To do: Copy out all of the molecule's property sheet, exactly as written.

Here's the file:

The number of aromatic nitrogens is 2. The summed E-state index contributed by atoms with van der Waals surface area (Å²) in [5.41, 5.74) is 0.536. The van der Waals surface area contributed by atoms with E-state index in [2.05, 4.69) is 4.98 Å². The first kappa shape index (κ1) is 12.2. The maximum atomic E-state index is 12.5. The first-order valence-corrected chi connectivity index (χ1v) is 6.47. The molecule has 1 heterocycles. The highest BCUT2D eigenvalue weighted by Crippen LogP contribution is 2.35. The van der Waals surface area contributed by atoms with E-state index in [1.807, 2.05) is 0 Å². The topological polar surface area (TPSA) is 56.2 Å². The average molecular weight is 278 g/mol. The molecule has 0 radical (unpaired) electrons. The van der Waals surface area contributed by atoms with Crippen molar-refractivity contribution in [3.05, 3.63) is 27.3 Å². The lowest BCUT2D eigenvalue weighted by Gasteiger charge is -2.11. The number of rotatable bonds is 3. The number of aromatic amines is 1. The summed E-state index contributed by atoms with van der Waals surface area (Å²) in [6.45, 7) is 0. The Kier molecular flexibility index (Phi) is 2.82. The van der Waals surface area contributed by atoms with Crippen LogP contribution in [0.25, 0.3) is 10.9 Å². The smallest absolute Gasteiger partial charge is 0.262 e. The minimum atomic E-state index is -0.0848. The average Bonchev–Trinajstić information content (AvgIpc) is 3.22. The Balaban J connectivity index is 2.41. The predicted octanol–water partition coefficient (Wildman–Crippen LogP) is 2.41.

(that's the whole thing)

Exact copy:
The number of aromatic nitrogens is 2. The summed E-state index contributed by atoms with van der Waals surface area (Å²) in [5.41, 5.74) is 0.536. The van der Waals surface area contributed by atoms with E-state index in [2.05, 4.69) is 4.98 Å². The first kappa shape index (κ1) is 12.2. The maximum atomic E-state index is 12.5. The first-order valence-corrected chi connectivity index (χ1v) is 6.47. The molecule has 1 heterocycles. The highest BCUT2D eigenvalue weighted by Crippen LogP contribution is 2.35. The van der Waals surface area contributed by atoms with E-state index in [1.807, 2.05) is 0 Å². The topological polar surface area (TPSA) is 56.2 Å². The average molecular weight is 278 g/mol. The molecule has 0 radical (unpaired) electrons. The van der Waals surface area contributed by atoms with Crippen molar-refractivity contribution in [3.05, 3.63) is 27.3 Å². The lowest BCUT2D eigenvalue weighted by Gasteiger charge is -2.11. The number of rotatable bonds is 3. The number of aromatic amines is 1. The summed E-state index contributed by atoms with van der Waals surface area (Å²) in [6.45, 7) is 0. The Kier molecular flexibility index (Phi) is 2.82. The van der Waals surface area contributed by atoms with Crippen LogP contribution in [0.25, 0.3) is 10.9 Å². The smallest absolute Gasteiger partial charge is 0.262 e. The minimum atomic E-state index is -0.0848. The average Bonchev–Trinajstić information content (AvgIpc) is 3.22. The Balaban J connectivity index is 2.41. The predicted octanol–water partition coefficient (Wildman–Crippen LogP) is 2.41.